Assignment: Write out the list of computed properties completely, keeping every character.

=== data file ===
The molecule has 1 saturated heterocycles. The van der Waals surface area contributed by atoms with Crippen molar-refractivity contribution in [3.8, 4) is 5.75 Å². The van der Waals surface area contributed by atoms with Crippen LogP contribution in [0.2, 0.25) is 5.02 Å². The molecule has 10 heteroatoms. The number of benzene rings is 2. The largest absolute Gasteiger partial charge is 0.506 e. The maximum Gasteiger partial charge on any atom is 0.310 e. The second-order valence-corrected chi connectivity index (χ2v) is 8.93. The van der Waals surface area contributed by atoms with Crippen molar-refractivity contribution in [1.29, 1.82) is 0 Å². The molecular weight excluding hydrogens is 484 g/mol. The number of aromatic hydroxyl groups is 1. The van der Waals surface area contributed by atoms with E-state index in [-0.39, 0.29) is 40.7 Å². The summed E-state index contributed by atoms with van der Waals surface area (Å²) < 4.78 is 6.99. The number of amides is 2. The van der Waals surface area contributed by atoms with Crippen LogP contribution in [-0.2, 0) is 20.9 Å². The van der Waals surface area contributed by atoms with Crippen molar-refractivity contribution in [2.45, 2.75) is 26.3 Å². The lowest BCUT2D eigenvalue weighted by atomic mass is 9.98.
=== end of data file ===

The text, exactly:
The molecule has 1 saturated heterocycles. The van der Waals surface area contributed by atoms with Crippen molar-refractivity contribution in [3.8, 4) is 5.75 Å². The van der Waals surface area contributed by atoms with Crippen LogP contribution in [0.2, 0.25) is 5.02 Å². The molecule has 10 heteroatoms. The number of benzene rings is 2. The largest absolute Gasteiger partial charge is 0.506 e. The maximum Gasteiger partial charge on any atom is 0.310 e. The second-order valence-corrected chi connectivity index (χ2v) is 8.93. The van der Waals surface area contributed by atoms with Crippen molar-refractivity contribution in [1.29, 1.82) is 0 Å². The molecular weight excluding hydrogens is 484 g/mol. The number of aromatic hydroxyl groups is 1. The van der Waals surface area contributed by atoms with E-state index in [-0.39, 0.29) is 40.7 Å². The summed E-state index contributed by atoms with van der Waals surface area (Å²) < 4.78 is 6.99. The number of amides is 2. The van der Waals surface area contributed by atoms with Crippen LogP contribution in [-0.2, 0) is 20.9 Å². The van der Waals surface area contributed by atoms with Crippen molar-refractivity contribution in [2.45, 2.75) is 26.3 Å². The lowest BCUT2D eigenvalue weighted by atomic mass is 9.98.